As socialists, we see the Green New Deal as a minimum response to capitalism in transition amidst a crisis of its own making. However, the Green New Deal we’re fighting for and what the capitalist class has in mind could not be more different. The Green Deal in Europe and the Inflation Reduction Act (IRA) in the United States are both attempts to consolidate the prevailing capitalist order–not to build a path away from destruction. Through a combination of subsidies and mandates, these policies attempt to shepherd firm profiteering through a technological transition by any means necessary. Thanks to the efforts of organized segments of the working class, some measures—such as incentivizing a prevailing wage for clean energy construction—create political openings for alternative futures. However, on balance, the IRA fails the labor movement. The bill’s actual provisions, moreover, are oriented around our privatized electricity system, individual purchases of electric cars, and one-off retrofits for homeowners, not public goods for collective benefit.
The Democratic Party celebrated the IRA as climate action par excellence, a win for employers, workers, and marginalized communities alike. In the process, they attempted to co-opt the spirit if not the letter of the Green New Deal, raising the stakes of its clarification.
It is not enough to articulate the Green New Deal as a vision of racial, gender, economic, and environmental justice. A socialist Green New Deal contests the ongoing green capitalist transition by vying for democratic control over key economic sectors: energy, transportation, and construction. Our proposals are rooted in a concrete analysis of ruling class power, which is located in control over investment and production of surplus value. Capitalist responses to climate change and other environmental crises attempt to use this control to initiate technological transitions which further exploit and immiserate the working class, and are insufficient solutions to the crises at hand.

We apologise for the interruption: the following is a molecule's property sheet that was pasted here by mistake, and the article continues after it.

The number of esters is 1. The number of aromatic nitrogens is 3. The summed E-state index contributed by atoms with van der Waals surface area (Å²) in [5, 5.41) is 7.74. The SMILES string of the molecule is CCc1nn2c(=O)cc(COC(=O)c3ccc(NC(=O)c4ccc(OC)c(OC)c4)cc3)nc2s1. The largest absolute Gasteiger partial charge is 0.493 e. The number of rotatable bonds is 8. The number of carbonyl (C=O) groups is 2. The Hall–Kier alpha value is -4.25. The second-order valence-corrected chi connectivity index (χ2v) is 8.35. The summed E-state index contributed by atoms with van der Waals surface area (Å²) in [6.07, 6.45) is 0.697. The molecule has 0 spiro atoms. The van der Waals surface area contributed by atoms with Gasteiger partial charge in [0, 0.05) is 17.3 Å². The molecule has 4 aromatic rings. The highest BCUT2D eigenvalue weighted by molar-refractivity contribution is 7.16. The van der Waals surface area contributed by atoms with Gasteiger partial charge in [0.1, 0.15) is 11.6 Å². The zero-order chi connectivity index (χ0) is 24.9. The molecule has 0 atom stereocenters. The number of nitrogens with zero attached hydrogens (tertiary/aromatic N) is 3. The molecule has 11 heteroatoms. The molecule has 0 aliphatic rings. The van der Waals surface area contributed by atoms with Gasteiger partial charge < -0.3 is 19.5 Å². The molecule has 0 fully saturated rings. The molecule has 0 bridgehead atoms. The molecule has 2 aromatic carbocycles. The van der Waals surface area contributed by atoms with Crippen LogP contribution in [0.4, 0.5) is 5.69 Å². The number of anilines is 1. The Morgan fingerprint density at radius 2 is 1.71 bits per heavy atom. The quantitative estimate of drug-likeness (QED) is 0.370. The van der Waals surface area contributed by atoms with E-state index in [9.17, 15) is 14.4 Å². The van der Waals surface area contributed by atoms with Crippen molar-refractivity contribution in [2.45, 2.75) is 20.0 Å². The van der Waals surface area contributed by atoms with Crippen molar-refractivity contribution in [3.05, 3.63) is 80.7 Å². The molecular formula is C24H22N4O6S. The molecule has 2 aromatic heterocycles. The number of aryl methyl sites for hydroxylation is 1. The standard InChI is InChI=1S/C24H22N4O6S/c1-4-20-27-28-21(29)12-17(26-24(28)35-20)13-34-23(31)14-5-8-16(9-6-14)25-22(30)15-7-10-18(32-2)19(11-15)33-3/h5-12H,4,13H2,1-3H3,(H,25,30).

Beyond addressing the climate crisis, the Green New Deal as we see it aims to rebuild the public sector and the labor movement as both a means and an end. We can accomplish this by fighting for projects which secure and expand the public and ecologically-sustainable provision of social rights: energy, mobility, and housing. These demands promise not only to dislodge the entrenched position of the capitalist class, but also to unite social bases within the working class—workers in the public sector and the building trades, transit riders, tenants, environmental justice communities—behind a common vision of an emancipated, democratic, and ecologically sustainable society. After all, environmental protection, community safety, and transit expansion are a part of both our working conditions and our living conditions. That’s why we want to:
Expand Public Transit
- Massive expansion and re-funding of public transit systems through construction projects covered by project labor agreements (PLAs) and undertaken by the public sector
Proliferate Public Power
- Widening the scope and mandate of existing public power agencies, buildout of low-carbon public energy, transmission, and electricity infrastructure under PLAs and undertaken by the public sector
- Reform public power agencies to make them more accountable to workers and consumers
Build Green Social Housing
- Creation of publicly-owned social housing developers at the state, regional, and municipal level
- Construction and/or retrofitting of dense green social housing stock under PLAs and undertaken by the public sector
Grow Green Public Spaces
- Establishment of public recreational facilities which make free and universal leisure available to everyone
- Electrification, rooftop solar installation, and retrofitting of public buildings and facilities (schools, clinics, libraries, offices, etc.) under centralized PLA agreements